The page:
By Eric Johnson
This is one in a series of reviews of the weekly lessons found in the Come, Follow Me for Individuals and Families published by The Church of Jesus Christ of Latter-day Saints. To link to all of the 2022 teachings, click here. Bold face type in this article comes from the Church’s curriculum. (Note: Not every sentence written in the curriculum is being reviewed.)
March 7-13 (Genesis 37-41)
Sometimes bad things happen to good people. Life teaches us that lesson clearly, and so does the life of Joseph, the son of Jacob. He was heir to the covenant God had made with his fathers, but he was hated by his brothers and sold into slavery. He refused to compromise his integrity when approached by Potiphar’s wife and so was cast into prison. It seemed that the more faithful he was, the more hardship he faced. But all this adversity was not a sign of God’s disapproval. In fact, through it all, “the Lord was with him” (Genesis 39:3). Joseph’s life was a manifestation of this important truth: God will not forsake us.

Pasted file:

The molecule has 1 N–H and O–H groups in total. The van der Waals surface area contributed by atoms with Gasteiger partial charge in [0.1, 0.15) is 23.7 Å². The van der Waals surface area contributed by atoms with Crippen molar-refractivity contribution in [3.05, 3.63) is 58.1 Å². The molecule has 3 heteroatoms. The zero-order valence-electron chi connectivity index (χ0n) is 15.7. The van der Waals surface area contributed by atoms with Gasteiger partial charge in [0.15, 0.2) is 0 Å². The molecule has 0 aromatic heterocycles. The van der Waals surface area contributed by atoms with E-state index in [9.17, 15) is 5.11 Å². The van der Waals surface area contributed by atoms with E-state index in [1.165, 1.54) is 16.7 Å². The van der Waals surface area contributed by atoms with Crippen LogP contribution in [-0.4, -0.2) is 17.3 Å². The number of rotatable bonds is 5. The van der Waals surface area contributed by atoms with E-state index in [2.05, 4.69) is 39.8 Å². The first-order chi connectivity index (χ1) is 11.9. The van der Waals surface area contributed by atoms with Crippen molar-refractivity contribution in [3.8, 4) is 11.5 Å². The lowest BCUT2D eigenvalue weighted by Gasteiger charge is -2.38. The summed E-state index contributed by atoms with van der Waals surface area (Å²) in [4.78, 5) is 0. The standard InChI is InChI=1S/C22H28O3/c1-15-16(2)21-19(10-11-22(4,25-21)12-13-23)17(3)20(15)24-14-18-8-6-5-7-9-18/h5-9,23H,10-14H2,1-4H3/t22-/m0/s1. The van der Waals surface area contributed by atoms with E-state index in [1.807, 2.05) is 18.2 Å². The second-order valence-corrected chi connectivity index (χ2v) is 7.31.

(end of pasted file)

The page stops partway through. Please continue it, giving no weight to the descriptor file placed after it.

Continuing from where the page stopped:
I agree with all that is said here.
“Following the Savior will not remove all of your trials,” President Dieter F. Uchtdorf taught. “However, it will remove the barriers between you and the help your Heavenly Father wants to give you. God will be with you” (“A Yearning for Home,” Ensign or Liahona, Nov. 2017, 22).
In this talk, Uchtdorf emphasizes the importance of keeping “sacred covenants.” He said,
The Lord has established The Church of Jesus Christ of Latter-day Saints to help you in this commitment to serve God and fellowmen. Its purpose is to encourage, teach, lift, and inspire. This wonderful Church provides opportunities for you to exercise compassion, reach out to others, and renew and keep sacred covenants. It is designed to bless your life and improve your home, community, and nation. Come, join with us and trust the Lord. Lend your talents to His wonderful work. Reach out, encourage, heal, and support all who desire to feel and heed the yearning for our supernal home. Let us join together in this glorious pilgrimage to heavenly climes.
This idea of keeping covenants has been the theme of the Come, Follow Me series so far, so this fits right in line. However, this part of Uchtdorf’s talk was not cited in this particular lesson, so I cannot be too critical with the teaching at hand.
Time and again, good fortune seemed to abandon Joseph, but the Lord never did. As you read Joseph’s story, ponder questions like these: What did Joseph do to stay close to the Lord during his times of trial? How was the Lord “with him”? (Genesis 39:2–3, 21, 23).